DEAR BILLY GRAHAM: A friend is dying of cancer and is not expected to live much longer. Yesterday, she asked me to help plan her funeral service. I didn’t have the nerve to tell her no, but doesn’t she need encouragement right now, instead of thinking about her death? — L.R.
DEAR L.R.: The most encouraging thing you could do for your friend right now would be to follow her wishes and help her plan her funeral service.
After all, to you this may seem morbid or depressing, but she is facing her situation realistically, and it may even give her joy to know that others won’t have to worry about these details.
Otherwise, the responsibility will fall on her family, who may not have any idea about her wishes. Abraham made careful arrangements for the final needs of his family, and it’s wise for us to do the same (see Genesis 23:1-20).
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What can you do to help your friend? First, listen carefully to her, and take notes on what she says. Ask questions also, such as if she has any favorite hymns she’d like sung or passages from the Bible she’d like included. Encourage her, too, to talk with her pastor. If she doesn’t have one, the chaplain in her hospital will know how to help her.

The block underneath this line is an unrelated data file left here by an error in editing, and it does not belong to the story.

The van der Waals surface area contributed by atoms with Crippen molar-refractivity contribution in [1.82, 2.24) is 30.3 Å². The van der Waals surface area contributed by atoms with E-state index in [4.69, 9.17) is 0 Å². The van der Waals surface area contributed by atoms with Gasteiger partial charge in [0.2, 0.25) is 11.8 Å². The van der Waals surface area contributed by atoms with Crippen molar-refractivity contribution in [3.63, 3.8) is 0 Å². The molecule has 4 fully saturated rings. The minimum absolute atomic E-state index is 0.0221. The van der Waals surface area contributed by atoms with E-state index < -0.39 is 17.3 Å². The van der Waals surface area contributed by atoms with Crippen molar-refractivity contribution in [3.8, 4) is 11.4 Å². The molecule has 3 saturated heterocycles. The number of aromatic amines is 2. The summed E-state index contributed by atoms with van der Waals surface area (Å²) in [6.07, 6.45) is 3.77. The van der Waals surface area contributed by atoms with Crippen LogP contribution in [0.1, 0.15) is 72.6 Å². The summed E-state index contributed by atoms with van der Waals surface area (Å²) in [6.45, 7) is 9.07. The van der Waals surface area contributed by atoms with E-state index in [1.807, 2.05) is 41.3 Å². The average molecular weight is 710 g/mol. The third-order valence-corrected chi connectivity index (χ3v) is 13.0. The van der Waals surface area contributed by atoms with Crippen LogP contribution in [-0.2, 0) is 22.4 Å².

The most important thing you can do, however, is to encourage her to look beyond her present suffering to the hope we have of heaven because of Christ. Is her hope and trust in him — and is yours, as well? If not, may she turn to him for the forgiveness she needs. Death is inevitable, but when we know Christ, “we know that if the earthly tent we live in is destroyed, we have... an eternal house in heaven, not built by human hands” (2 Corinthians 5:1).
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